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Re: ASCII-only startup message?

From: Per Starbäck
Subject: Re: ASCII-only startup message?
Date: Sun, 27 Dec 2015 15:17:24 +0100

>> I have never seen any doc or typography guideline that favors
>> a quotation mark over an apostrophe for English contractions,
>> possessives, or non-word plurals.  Quite the contrary.  These
>> use cases are precisely the raison d'être for the apostrophe.
> Er, the question isn't whether to use a quotation mark or an
> apostrophe, it's whether to use a curved apostrophe or a
> straight apostrophe. That Unicode happens to unify straight
> apostrophe with straight single quote and curved apostrophe with
> curved single quote isn't relevant.

Right. And it is not primarily a Unicode thing, it is a typography
thing. There are a few characters that owe their existance to
typewriters which used less differentiation than you would use in
writing or in setting text. In a real book (for example) you would
never see the typewriter character ', but always a specific character,
like a left-single or right-single or a prime character.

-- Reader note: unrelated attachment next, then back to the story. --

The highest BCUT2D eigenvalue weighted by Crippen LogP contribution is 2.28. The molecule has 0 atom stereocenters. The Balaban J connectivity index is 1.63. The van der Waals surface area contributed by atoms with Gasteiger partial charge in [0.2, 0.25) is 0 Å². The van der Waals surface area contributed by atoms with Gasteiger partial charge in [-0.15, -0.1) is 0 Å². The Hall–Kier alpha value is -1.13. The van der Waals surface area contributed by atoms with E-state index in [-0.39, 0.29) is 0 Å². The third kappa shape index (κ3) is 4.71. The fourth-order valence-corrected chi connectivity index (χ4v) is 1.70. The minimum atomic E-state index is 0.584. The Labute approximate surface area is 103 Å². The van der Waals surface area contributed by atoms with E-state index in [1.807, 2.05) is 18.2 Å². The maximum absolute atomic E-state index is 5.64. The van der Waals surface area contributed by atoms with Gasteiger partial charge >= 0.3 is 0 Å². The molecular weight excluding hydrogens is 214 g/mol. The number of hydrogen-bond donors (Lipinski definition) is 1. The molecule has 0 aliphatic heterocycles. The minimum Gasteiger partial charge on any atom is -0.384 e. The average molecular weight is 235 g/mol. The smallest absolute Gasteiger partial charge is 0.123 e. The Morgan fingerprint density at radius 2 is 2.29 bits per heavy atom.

Earlier it was a big difference between professional-looking (typeset)
text and amateurish-looking typed text (or later printed on a line
printer) with no inbetween. Straight apostrophes/quotes would only be
seen in the later kind, and would be one of the tell-tale signs of
something not done by a professional.

But of course, when technology made it easier to produce nicer-looking
output, the differences became muddled. Lots of text was produced with
nice-looking fonts by people who didn't know anything about typgraphy.
Text if often published in books more or less taken from output from
word processors used by the authors, and more and more text is read
online straight from authors you use the characters that are
conveniently located on their keyboard (as I do here for example).

Today you can see "typewriter" characters even in prestige books where
there ought to be people involved who know better, so it doesn't
surprise me that some people think that that is how an apostrophe
actually looks. Unicode has muddles it further by bad names for these
characters. I think ascii ' should have a name similar to ascii -
(HYPHEN-MINUS) which shows that this is something used as a stand-in
for several different characters.

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